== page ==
As a business owner, you wear a lot of hats. In addition to managing your employees, maintaining production lines, and keeping customers happy, preparing taxes may often on your plate. In tax season, and out, let’s discuss the key tax strategies every business owner should consider to save more, reduce their tax burden, and alleviate stress.
Maintain Necessary Documents and Reports
Ensuring you prepare taxes as efficiently and accurately as possible typically involves organization. Whether you work with an accountant or do your own taxes, a record and accounting system can help you stay on track and better prepare when you have to file. Here are a few of the documents and actions you should consider:
- Determine and gather the correct forms you need based on your business’s legal structure, for example, if you’re a sole proprietor, LLC, or another type of entity.
- Be prepared to provide records for the following:
- Quarterly tax payments
- Profit and loss statement
- Payroll taxes
- Charitable donations
- Track your expenses. Using accounting software or a spreadsheet, ensure you track your business expenses separately from your personal costs and accounts.
- When you’re ready to file, have your personal information, such as SSN, EIN, dependent information, and previous year’s filings, readily available.
Reduce Your Taxable Income
Managing your tax burden is a top priority for business owners. You can implement several strategies to save money, defer your payments, or reduce your tax impact. A significant way to do this is to find ways to reduce your taxable income. Here are a few ways to do that:
- Identify eligible tax deductions. Standard deductions typically include operating costs, charitable donations, retirement contributions, marketing investments, and more. There are other deductions you may qualify for as a business owner, such as if you use your home or vehicle for business or travel for work.
- Ensure you have kept records of all receipts and purchases for tax preparation and audits.
- Consider a net operating loss (NOL) carryforward. An NOL occurs when your deductions surpass what you’ve made for the year. You can use a carryforward to deduct a reported loss from your total profits for a future or previous year, possibly for multiple years.
- As there are specific criteria to meet, we recommend consulting with a CPA to see if you qualify for certain deductions.
- Time your income and deductions. Deferring your income or accelerating your deductions is strategically timing your business purchases, delaying payment collections, or taking other actions that can leverage your current financial situation or tax bracket.
- For example, suppose you’ve had a high-income year. In that case, you can accelerate business deductions for the current year by purchasing equipment, making a charitable donation, or prepaying costs such as rent toward the end of the year. You can also time the distribution of invoices at the end of the year to report the income in the following year.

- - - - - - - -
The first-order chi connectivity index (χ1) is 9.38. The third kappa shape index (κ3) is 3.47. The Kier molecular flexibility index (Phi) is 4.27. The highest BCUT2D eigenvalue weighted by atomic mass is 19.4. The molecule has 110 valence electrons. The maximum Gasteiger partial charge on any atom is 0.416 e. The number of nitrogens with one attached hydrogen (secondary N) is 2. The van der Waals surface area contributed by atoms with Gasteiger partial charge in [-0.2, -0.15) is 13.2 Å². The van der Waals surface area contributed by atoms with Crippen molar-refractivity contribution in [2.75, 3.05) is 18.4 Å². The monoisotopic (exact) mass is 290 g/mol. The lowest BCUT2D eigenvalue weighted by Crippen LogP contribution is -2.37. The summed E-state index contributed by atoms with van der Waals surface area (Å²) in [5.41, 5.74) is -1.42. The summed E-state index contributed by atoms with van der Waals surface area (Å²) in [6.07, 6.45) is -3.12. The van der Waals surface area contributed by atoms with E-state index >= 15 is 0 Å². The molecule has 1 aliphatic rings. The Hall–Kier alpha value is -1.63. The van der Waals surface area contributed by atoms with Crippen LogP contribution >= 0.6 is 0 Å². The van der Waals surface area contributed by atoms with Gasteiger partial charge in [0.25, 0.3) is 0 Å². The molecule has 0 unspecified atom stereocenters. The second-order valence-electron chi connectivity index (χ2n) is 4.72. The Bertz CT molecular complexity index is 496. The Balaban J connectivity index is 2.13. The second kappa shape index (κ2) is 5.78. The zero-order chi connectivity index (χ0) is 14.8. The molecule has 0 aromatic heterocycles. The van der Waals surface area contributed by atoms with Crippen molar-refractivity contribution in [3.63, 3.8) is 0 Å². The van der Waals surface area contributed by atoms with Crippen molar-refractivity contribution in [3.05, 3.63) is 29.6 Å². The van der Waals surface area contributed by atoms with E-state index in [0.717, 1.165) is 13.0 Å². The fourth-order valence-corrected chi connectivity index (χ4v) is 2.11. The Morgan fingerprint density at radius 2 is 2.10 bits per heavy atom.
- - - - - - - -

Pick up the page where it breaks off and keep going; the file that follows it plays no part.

- Start a retirement program. You can already reduce your taxable income through contributions to your retirement. Further, establishing an employer-sponsored retirement program for your employees can also provide tax breaks, such as credits for each eligible participant and additional deductions for the operational, administrative, and third-party expenses required to manage the plan. This is also a great way to reward loyal employees, stay marketable, and help save for the future.
Work With a Professional
Working with an attorney or accountant for your business has several benefits, including ensuring you’re identifying every tax-saving opportunity available. In addition, a team of professionals can help you:
- Stay aware of new tax law changes and requirements
- Make adjustments to maximize your retirement plan
- Find more deductions you may qualify for or have overlooked
- Discuss other business tax strategies and benefits for your specific situation, such as:
- Hiring a family member, which may provide tax exemptions and other advantages
- Scenarios in which you should consider changing the structure of your business to leverage more tax benefits, for example, removing some personal risk if you switch from being a sole proprietor to an LLC
- How a marital change or potential business exit will affect your income and tax liability
Proactive and attentive tax planning can help business owners at every stage of business save more money and reduce their payment burden. Use this checklist to ensure you take advantage of all the opportunities and strategies available. For more business resources and tools, visit our blog.